A Short Guide to People Who Can Help With Your Mental Health

[Written by an American. Generalities probably apply to Canada and UK, specifics certainly do not]

>Can prescribe medicine related to mental health concerns
In the U.S., virtually all psychiatrists do not do psychotherapy on a long term basis. They’re expensive, usually have long waiting lists—I’m told it’s something like an expected three month wait to see a psychiatrist in my city—and specialize in medication.

If you are making an appointment to see a psychiatrist, this is frequently considered evidence that you are looking for medication. This can cause weird misunderstandings when people think of a psychiatrist and a psychologist as identical and psychiatrists anticipate that people who come to see them are coming to see them for their specialty. Patients can (and do!) occasionally get the impression that they’re hopeless and must go on medication or that the entire mental health establishment is focused on pushing drugs.

Psychiatric Nurse Practitioner/Mental Health Nurse Practitioner
>Can prescribe medication related to mental health concerns.
I’ve only run across these in hospitals, but this article suggests they also operate in private practice. In my experience they do slightly more therapy than the psychiatrists I know and work with, though their primary focus does seem to be medication management.*

Clinical Psychologist
>Cannot prescribe medicine.
Has a Ph.D or a Psy.D. Worked a variety of successive internships to collect enough hours (1,500 to 6,000, varied by state) to become a licensed psychologist. Almost always have specialized training in administration of specific kinds of therapies, like Cognitive Behavioral Therapy or Motivational Interviewing.

My impression is that psychologists are low variance in terms of skill at administering one-to-one therapy and diagnostic work. They’ve all received lots of hours of practice before being licensed, and while there are many ways to be a clinical psychologist who does therapy, there aren’t as many ways as say, a social worker. Psychologists are also more likely to be able to sort out a diagnostic label, if that’s relevant or important for you. Others on this list could, but might not use diagnostic labels as frequently or be as comfortable getting a really specific, precise diagnosis.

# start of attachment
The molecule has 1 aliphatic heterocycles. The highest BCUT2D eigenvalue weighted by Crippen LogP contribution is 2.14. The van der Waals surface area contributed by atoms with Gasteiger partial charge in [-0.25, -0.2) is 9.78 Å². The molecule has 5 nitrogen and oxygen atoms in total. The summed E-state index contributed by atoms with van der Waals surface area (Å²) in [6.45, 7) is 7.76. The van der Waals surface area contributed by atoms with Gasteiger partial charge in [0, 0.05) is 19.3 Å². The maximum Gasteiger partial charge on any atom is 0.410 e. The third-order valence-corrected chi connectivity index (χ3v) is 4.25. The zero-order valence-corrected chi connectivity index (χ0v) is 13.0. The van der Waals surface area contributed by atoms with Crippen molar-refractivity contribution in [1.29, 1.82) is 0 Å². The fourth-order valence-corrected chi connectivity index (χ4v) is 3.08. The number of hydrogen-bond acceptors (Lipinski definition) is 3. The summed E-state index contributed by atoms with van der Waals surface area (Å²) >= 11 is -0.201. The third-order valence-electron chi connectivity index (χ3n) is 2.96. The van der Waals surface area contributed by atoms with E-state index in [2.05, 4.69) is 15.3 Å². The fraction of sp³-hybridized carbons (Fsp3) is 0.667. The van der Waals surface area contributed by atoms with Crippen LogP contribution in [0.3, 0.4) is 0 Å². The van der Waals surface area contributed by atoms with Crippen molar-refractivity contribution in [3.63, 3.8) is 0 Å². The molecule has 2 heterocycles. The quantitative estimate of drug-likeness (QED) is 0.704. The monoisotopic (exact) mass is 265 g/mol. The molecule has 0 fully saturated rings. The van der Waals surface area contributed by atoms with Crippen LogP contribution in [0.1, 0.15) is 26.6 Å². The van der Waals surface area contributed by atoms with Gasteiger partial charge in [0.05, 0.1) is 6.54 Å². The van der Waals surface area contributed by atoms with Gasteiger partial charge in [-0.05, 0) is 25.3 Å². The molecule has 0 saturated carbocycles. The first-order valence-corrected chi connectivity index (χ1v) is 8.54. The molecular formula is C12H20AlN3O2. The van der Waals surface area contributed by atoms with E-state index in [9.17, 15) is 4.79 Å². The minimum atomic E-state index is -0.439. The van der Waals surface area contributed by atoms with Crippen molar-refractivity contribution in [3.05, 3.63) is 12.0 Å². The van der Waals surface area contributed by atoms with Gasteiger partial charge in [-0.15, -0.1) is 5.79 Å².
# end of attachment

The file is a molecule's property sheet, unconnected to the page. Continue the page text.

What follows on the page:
Social Worker
>Cannot prescribe medicine.
Most social workers who are providing one-on-one therapy have a Master’s degree**. Social work is weird because the list of things a social worker could be doing as their job is…….very long.

  • being available to talk when someone is in hospice
  • working in school with kids who are struggling (behaviorally, emotionally, academically)
  • doing therapy in a standard couch + office + “and how does that make you feel” setting
  • investigating reports of abuse or neglect
  • coordinating other therapists and psychiatrists for clients
  • talking to people who recently were diagnosed with a terminal or chronic illness
  • helping people get into detox programs by making a lot of phone calls
  • doing assessments of children entering juvenile detention
  • helping new immigrants or refugees adapt and find services
  • going to people’s homes to assist with counseling
  • helping people deal with other bureaucracies
  • accompanying clients to appointments (such as Social Security offices)
  • leading groups (support, therapy, social skills, etc)

The main differences I notice between social workers and psychologists are:

Variance: social workers are high-variance; I happened to spend both of my training internships doing individual therapy and training in Cognitive Behavioral Therapy. It would have been equally possible for me to graduate having never done one-on-one therapy and without specialized training in a single modality.